On the first issue, the Court held that the applicant had satisfied the requirements for an interim order which are, (i) prima facie right; (ii) reasonable apprehension of irreparable injury; (iii) no alternative relief available; (iv) and the balance of convenience favouring the granting of the interdict.
As a result, the interim order was allowed pending the main trial and the hearing of the interdict.
The court considered an application to set aside the National Water Authority Regulations and tariffs on the ground that they were ultra vires and violated the applicants’ rights.
The applicants’ business operations involved sugar-cane growing and sugar processing. They concluded two agreements with the Zimbabwe National Water Authority (ZINWA), which related to the supply of water. It was a term of the agreement that the parties would, together, review charges for raw water, and should they fail to agree, the respondent would fix the prices. Subsequently, ZINWA addressed a letter advising the applicants of their intention to review the charges. The respondent unilaterally increased the tariffs and failed to notify the applicants. The respondent argued that in terms of the ZINWA Act, she had the authority to impose tariffs for water charges and that the regulations did not violate the applicants’ rights.
The court considered whether the respondent had acted lawfully in imposing the water tariffs. It found that the government reviewed the water charges, and not ZINWA which was lawfully established to review the tariffs in as far as the applicant was concerned.
The court found that the respondent could not unilaterally increase water tariffs, unless ZINWA had made application to it to justify the increase. In this case, the respondent failed to notify the applicants, nor did she give them an opportunity to respond. The court concluded that the respondent acted ultra vires by increasing the tariffs and her actions were unlawful. Accordingly, the application was upheld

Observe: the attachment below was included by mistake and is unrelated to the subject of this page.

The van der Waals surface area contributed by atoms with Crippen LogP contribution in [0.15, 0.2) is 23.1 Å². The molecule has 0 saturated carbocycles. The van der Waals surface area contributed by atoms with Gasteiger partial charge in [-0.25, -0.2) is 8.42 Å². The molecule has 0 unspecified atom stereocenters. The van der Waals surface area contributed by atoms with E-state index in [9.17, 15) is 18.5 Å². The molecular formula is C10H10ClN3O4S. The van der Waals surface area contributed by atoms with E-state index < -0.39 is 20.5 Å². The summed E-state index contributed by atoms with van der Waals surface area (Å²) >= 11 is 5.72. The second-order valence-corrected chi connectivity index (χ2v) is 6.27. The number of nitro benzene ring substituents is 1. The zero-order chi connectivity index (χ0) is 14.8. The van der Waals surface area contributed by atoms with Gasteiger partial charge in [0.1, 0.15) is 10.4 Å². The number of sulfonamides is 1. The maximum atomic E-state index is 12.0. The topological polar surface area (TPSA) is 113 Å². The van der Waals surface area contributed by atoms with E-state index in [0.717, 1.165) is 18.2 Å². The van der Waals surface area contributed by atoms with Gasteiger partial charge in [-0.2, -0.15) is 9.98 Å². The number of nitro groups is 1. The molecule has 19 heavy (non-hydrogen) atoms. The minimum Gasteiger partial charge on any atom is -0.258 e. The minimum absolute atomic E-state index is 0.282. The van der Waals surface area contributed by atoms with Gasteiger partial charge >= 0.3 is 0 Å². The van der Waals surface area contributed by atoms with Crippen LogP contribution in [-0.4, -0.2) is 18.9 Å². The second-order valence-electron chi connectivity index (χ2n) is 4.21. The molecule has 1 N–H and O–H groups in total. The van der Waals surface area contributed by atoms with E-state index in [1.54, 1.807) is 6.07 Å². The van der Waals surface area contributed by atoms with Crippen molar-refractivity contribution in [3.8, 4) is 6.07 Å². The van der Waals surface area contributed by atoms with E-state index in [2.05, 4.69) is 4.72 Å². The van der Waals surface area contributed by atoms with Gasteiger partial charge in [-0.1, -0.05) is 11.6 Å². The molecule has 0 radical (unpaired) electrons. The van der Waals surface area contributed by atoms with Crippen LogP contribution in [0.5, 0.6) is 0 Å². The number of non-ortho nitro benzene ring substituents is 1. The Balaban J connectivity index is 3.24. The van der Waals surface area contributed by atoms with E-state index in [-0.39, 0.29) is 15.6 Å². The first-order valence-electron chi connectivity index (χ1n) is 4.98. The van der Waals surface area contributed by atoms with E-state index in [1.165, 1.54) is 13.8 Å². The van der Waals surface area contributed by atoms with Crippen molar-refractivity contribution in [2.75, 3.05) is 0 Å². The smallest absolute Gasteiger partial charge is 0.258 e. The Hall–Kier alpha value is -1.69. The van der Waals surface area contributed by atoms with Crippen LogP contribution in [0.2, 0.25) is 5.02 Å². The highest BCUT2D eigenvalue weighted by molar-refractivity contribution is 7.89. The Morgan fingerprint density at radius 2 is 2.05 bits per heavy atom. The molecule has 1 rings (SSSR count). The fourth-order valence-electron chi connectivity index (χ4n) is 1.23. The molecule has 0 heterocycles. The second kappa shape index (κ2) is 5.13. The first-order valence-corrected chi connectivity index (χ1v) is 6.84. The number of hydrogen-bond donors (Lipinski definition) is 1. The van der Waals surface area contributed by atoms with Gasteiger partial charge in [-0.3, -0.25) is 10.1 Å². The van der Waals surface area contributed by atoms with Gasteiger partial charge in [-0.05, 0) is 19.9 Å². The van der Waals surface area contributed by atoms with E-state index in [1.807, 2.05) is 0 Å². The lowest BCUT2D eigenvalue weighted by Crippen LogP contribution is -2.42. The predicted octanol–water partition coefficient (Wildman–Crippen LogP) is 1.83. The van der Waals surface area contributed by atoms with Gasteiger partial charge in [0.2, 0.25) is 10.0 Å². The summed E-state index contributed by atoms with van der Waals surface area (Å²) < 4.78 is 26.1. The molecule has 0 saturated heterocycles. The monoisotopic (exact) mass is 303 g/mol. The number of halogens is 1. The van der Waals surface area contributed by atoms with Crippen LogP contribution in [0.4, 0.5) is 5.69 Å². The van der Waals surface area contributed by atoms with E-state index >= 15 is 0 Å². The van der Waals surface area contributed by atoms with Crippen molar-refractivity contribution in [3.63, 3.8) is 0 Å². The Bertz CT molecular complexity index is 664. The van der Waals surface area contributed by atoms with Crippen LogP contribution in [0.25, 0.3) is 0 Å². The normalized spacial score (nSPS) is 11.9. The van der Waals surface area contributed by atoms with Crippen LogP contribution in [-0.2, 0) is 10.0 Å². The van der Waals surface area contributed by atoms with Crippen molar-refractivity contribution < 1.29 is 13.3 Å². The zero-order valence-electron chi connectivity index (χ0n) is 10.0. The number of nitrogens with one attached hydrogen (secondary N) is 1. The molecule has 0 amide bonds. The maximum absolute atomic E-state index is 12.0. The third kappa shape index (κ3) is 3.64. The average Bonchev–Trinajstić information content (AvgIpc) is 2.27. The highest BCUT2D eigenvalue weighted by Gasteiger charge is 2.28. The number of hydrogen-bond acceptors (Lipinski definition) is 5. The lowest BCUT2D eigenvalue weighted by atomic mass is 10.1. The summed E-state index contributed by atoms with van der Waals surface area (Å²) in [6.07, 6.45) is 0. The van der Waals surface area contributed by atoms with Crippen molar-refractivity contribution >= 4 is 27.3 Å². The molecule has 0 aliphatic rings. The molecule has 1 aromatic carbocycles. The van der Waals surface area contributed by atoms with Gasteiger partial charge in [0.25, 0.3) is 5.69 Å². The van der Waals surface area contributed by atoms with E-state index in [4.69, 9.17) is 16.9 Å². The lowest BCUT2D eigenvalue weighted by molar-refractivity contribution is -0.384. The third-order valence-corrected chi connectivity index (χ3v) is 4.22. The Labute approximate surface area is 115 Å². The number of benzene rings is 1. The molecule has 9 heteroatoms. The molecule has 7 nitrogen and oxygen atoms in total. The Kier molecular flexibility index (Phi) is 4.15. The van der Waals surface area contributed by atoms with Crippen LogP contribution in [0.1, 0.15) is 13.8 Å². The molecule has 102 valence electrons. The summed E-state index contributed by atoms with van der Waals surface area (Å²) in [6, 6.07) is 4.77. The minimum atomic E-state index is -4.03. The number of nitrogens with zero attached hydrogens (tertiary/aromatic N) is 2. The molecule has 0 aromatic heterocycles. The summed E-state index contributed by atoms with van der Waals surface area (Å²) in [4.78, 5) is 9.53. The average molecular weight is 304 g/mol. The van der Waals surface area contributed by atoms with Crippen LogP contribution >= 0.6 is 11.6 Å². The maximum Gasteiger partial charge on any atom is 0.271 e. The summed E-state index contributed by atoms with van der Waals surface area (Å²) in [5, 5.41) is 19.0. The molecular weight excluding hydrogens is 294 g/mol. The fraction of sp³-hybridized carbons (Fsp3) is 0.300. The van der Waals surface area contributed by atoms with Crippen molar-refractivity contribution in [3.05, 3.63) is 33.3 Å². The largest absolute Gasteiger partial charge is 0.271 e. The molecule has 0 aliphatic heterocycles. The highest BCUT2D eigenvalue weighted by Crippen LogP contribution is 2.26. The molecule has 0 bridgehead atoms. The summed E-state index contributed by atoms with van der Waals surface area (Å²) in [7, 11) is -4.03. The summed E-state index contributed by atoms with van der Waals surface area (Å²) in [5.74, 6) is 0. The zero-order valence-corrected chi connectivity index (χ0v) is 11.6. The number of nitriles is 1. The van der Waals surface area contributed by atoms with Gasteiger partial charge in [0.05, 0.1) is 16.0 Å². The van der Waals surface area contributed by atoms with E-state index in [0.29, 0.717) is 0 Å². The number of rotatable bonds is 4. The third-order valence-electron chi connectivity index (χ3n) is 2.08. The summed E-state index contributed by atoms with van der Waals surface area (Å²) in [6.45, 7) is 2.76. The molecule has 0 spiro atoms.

The applicant in this High Court case moved the court to issue an interdict order against the first and second respondent. The applicant needed the court to compel the respondents to restore the supply of water that they had disconnected to the applicantÕs mine. The interim relief had been issued in a previous application, but the applicant additionally sought an order interdicting the respondents from terminating the water supply.
The first and second respondent disconnected the water supply that fed the applicants mine and the neighbouring community. The applicant argument was that the respondents infringed its right to water under s77 of the Constitution of Zimbabwe. The respondents argued that they were entitled to disconnect the water supply as the applicant failed to pay the water bills, thereby ending their contract.
Thus, the issue for determination was whether the applicant satisfied the requirement for an interdict to be issued.
The court held that in the issue of spoliation, it is established in law that for a party to succeed it must show that the party was in peaceful and undisturbed possession. The court was satisfied that the applicant was constitutionally entitled to water supply, and that interference with this right without a court order was unlawful.
As a result, the interdict was allowed pending the main trial.